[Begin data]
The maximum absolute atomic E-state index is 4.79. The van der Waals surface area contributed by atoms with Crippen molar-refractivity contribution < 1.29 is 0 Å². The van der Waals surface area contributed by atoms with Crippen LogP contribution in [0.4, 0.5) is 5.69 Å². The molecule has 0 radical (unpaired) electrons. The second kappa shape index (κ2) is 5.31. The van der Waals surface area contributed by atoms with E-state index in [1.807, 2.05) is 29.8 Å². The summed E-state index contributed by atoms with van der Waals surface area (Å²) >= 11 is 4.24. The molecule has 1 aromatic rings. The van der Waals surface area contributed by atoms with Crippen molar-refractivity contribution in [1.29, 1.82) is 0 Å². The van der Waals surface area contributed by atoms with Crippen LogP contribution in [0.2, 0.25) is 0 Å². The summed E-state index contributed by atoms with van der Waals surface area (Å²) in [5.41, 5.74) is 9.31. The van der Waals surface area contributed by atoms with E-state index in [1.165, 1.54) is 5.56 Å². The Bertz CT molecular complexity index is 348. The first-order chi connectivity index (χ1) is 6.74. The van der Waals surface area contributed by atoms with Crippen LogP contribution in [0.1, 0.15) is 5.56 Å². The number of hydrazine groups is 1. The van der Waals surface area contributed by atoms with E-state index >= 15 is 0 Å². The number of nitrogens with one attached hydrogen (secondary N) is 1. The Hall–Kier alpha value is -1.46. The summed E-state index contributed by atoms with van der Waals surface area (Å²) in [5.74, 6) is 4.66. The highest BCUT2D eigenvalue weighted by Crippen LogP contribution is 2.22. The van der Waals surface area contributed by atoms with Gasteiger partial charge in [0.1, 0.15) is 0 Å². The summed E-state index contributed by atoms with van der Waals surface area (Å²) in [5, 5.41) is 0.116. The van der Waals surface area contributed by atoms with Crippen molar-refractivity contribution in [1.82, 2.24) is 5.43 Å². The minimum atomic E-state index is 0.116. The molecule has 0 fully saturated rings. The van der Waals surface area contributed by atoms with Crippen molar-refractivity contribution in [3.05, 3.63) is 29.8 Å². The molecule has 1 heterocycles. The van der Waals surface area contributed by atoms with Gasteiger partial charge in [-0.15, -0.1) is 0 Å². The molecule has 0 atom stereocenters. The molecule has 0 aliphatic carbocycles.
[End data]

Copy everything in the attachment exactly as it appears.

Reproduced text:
The maximum absolute atomic E-state index is 4.79. The van der Waals surface area contributed by atoms with Crippen molar-refractivity contribution < 1.29 is 0 Å². The van der Waals surface area contributed by atoms with Crippen LogP contribution in [0.4, 0.5) is 5.69 Å². The molecule has 0 radical (unpaired) electrons. The second kappa shape index (κ2) is 5.31. The van der Waals surface area contributed by atoms with E-state index in [1.807, 2.05) is 29.8 Å². The summed E-state index contributed by atoms with van der Waals surface area (Å²) >= 11 is 4.24. The molecule has 1 aromatic rings. The van der Waals surface area contributed by atoms with Crippen molar-refractivity contribution in [1.29, 1.82) is 0 Å². The van der Waals surface area contributed by atoms with Crippen LogP contribution in [0.2, 0.25) is 0 Å². The summed E-state index contributed by atoms with van der Waals surface area (Å²) in [5.41, 5.74) is 9.31. The van der Waals surface area contributed by atoms with E-state index in [1.165, 1.54) is 5.56 Å². The Bertz CT molecular complexity index is 348. The first-order chi connectivity index (χ1) is 6.74. The van der Waals surface area contributed by atoms with Crippen LogP contribution in [0.1, 0.15) is 5.56 Å². The number of hydrazine groups is 1. The van der Waals surface area contributed by atoms with E-state index >= 15 is 0 Å². The number of nitrogens with one attached hydrogen (secondary N) is 1. The Hall–Kier alpha value is -1.46. The summed E-state index contributed by atoms with van der Waals surface area (Å²) in [5.74, 6) is 4.66. The highest BCUT2D eigenvalue weighted by Crippen LogP contribution is 2.22. The van der Waals surface area contributed by atoms with Gasteiger partial charge in [0.1, 0.15) is 0 Å². The summed E-state index contributed by atoms with van der Waals surface area (Å²) in [5, 5.41) is 0.116. The van der Waals surface area contributed by atoms with Crippen molar-refractivity contribution in [1.82, 2.24) is 5.43 Å². The minimum atomic E-state index is 0.116. The molecule has 0 fully saturated rings. The van der Waals surface area contributed by atoms with Crippen molar-refractivity contribution in [3.05, 3.63) is 29.8 Å². The molecule has 1 heterocycles. The van der Waals surface area contributed by atoms with Gasteiger partial charge in [-0.15, -0.1) is 0 Å². The molecule has 0 atom stereocenters. The molecule has 0 aliphatic carbocycles.